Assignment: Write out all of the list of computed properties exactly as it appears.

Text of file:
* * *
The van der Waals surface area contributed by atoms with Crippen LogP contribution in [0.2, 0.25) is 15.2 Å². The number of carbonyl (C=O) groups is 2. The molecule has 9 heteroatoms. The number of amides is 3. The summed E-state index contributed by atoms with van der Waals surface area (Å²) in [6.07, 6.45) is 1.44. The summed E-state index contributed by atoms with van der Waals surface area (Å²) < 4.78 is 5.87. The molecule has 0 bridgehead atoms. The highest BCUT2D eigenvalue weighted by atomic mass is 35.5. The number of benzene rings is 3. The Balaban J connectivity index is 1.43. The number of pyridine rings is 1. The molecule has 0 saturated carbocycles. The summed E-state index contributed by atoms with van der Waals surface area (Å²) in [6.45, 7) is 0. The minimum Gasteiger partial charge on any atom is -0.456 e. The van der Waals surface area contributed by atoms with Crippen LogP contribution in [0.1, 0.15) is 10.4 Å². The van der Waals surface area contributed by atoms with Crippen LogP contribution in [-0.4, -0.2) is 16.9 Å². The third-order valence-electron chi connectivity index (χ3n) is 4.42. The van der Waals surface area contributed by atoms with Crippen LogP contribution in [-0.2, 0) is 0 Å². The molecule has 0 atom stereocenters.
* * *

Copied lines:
The van der Waals surface area contributed by atoms with Crippen LogP contribution in [0.2, 0.25) is 15.2 Å². The number of carbonyl (C=O) groups is 2. The molecule has 9 heteroatoms. The number of amides is 3. The summed E-state index contributed by atoms with van der Waals surface area (Å²) in [6.07, 6.45) is 1.44. The summed E-state index contributed by atoms with van der Waals surface area (Å²) < 4.78 is 5.87. The molecule has 0 bridgehead atoms. The highest BCUT2D eigenvalue weighted by atomic mass is 35.5. The number of benzene rings is 3. The Balaban J connectivity index is 1.43. The number of pyridine rings is 1. The molecule has 0 saturated carbocycles. The summed E-state index contributed by atoms with van der Waals surface area (Å²) in [6.45, 7) is 0. The minimum Gasteiger partial charge on any atom is -0.456 e. The van der Waals surface area contributed by atoms with Crippen LogP contribution in [0.1, 0.15) is 10.4 Å². The van der Waals surface area contributed by atoms with Crippen LogP contribution in [-0.4, -0.2) is 16.9 Å². The third-order valence-electron chi connectivity index (χ3n) is 4.42. The van der Waals surface area contributed by atoms with Crippen LogP contribution in [-0.2, 0) is 0 Å². The molecule has 0 atom stereocenters.